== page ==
I just want the job done!
Training a puppy is a challenge for many reasons, not the least of which are that it is non-linear, it’s a process, I don’t think like a dog, and he can’t read my mind. But that doesn’t stop me from thinking, “He should just do what I want!”
This is exactly the way we often try to train ourselves or other people too: “Just do it!” As if it were that easy.
When I’m clear, I’m happy that our dog is not a robot, and that he thinks for himself and brings his unique wants and needs to the table. That’s what makes having a dog fun and interesting and challenging.
But when my impatient mind kicks in, I just want him to “smarten up,” “come,” “heel,” and “get down.” Just like my impatient mind wants me to “get over it” when it is holding onto any stressful thought. Where’s my patience?
It’s out the window as soon as reality doesn’t cooperate with what I want.
Harley doesn’t say a word to us. But his lack of doing what I want shows me one thing: I can’t control him. This brings up stress because people often say, “You need to be able to control your dog.”
But you can’t just push a button to make him do what you want.
That’s reality. It’s unmoving. Magic is not available. But that doesn’t mean it’s impossible to train a dog. It just means that it’s going to involve some work and some understanding. To work with reality, I have to understand and appreciate Harley a little more and I have to understand and appreciate my own needs and desires too.
Once I put everything on the table, I can find ways to work with Harley that work for both of us.
Of the dog books, websites, and trainers we’ve tried, what appeals the most to me is a book called, The Dog Listener, by Jan Fennell. What I love about this approach is that she doesn’t want to force the dog to be trained, she wants us to demonstrate true dog leadership so that the dog naturally trusts and willingly submits.
But this is a process. And you have to get it right. It’s like learning a different language. If you say the right word with the wrong accent, it is not understood. So once again, I’m put in a position of having to be patient.
I am tempted to use the more forceful means of controlling the dog. No wonder people use those means: they get results right away. But I’m looking for control 2.0 here. I want it to be a fuller and more willing submission and that requires a lot more effort and learning on my part. I want something that truly works for both us and Harley.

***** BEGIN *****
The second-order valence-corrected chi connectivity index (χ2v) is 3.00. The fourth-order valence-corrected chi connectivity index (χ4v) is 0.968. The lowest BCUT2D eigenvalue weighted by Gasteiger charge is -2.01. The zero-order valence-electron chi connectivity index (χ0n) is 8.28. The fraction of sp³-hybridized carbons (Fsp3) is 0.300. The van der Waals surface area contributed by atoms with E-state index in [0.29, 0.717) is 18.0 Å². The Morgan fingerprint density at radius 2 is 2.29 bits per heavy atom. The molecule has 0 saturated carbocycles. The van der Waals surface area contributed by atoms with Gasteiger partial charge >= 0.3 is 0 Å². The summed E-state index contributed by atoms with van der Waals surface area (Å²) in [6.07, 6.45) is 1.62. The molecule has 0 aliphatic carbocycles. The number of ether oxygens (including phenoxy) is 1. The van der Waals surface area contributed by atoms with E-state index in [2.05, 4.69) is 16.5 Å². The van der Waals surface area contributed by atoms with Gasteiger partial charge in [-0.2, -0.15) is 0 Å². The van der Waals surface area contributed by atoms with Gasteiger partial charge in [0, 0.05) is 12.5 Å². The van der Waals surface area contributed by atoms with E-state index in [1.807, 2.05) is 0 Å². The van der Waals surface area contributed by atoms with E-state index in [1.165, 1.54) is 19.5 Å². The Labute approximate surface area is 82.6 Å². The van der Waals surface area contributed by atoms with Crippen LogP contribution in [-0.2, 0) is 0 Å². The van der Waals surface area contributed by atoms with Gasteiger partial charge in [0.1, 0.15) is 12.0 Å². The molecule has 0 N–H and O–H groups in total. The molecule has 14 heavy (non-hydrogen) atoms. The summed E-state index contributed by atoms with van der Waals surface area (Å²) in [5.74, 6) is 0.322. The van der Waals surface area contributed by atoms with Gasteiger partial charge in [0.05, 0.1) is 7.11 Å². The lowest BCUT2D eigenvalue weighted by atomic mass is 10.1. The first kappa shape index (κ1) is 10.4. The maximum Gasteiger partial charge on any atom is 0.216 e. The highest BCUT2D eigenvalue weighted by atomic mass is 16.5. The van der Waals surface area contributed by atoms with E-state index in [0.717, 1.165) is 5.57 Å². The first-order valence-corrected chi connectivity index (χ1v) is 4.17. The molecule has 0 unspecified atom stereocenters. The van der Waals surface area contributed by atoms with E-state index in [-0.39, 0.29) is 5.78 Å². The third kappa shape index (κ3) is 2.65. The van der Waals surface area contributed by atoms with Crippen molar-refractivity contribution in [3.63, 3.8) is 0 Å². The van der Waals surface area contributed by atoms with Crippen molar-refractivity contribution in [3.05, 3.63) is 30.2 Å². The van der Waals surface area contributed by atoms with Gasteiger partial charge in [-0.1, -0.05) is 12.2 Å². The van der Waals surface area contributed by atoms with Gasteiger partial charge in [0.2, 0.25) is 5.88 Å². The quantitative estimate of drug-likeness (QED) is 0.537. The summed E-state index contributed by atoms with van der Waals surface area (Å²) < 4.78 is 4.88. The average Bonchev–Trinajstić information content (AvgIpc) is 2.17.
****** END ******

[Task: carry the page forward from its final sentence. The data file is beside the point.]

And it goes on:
When I notice impatience coming up in me, that’s when I do a little self-inquiry. “I want him to learn faster, is it true?” I love writing worksheets on Harley because I learn about my mind and how to work with myself before continuing to train him.
Turnarounds like, “I want me to learn faster,” are both insightful and give understanding of Harley. It is insightful because I am the weak link in the chain. Harley is waiting for me to learn dog language. I’m the slow one. And it gives understanding because, if it takes time for me to learn, it’s understandable that it would take time for him to learn. We are both in unfamiliar territory.
This kind of inquiry gives me patience. I see that I am not a victim of my dog’s slow learning, but that he is a victim of my slow learning. The responsibility falls back, of course, to me where it belongs. And as I readjust my thinking, I step into a long-term, interesting project instead of hoping for a quick fix and feeling impatient. This makes the whole process more enjoyable and more effective once I accept it.
There is no reason you have to restrict your inquiry to writing worksheets on people. Try writing a Judge-Your-Neighbor Worksheet on a pet or other animal, or even on inanimate objects.
The process is the same. You will meet your own thinking and find innovative ways of seeing the same situation. If you want to try this with us, take The Work 101 course and write one or more of your worksheets on the animals in your life. They are fun worksheets and they are very instructive.
Have a great week,
“The next day, I see Oakley’s muddy paw prints across the otherwise spotless floors, and my heart melts. As I clean the floors, the love that I experience for the animal is huge. I know what the prints are for. They connect me to my granddog and to my son and to the lightheartedness of the animal world, and I love that I am that. The unquestioned mind might see them and get upset, thoughts might attack the dog, attack my son for his lack of discipline, attack myself for not seeing the open doors sooner; there are thousands of combinations the mind might use to attack the apparent other in its quest to maintain body-identification. But the questioned mind sees no opposition. It delights in everything life brings.” Byron Katie, A Thousand Names for Joy
Further reading: Being Human Is Like Having A Dog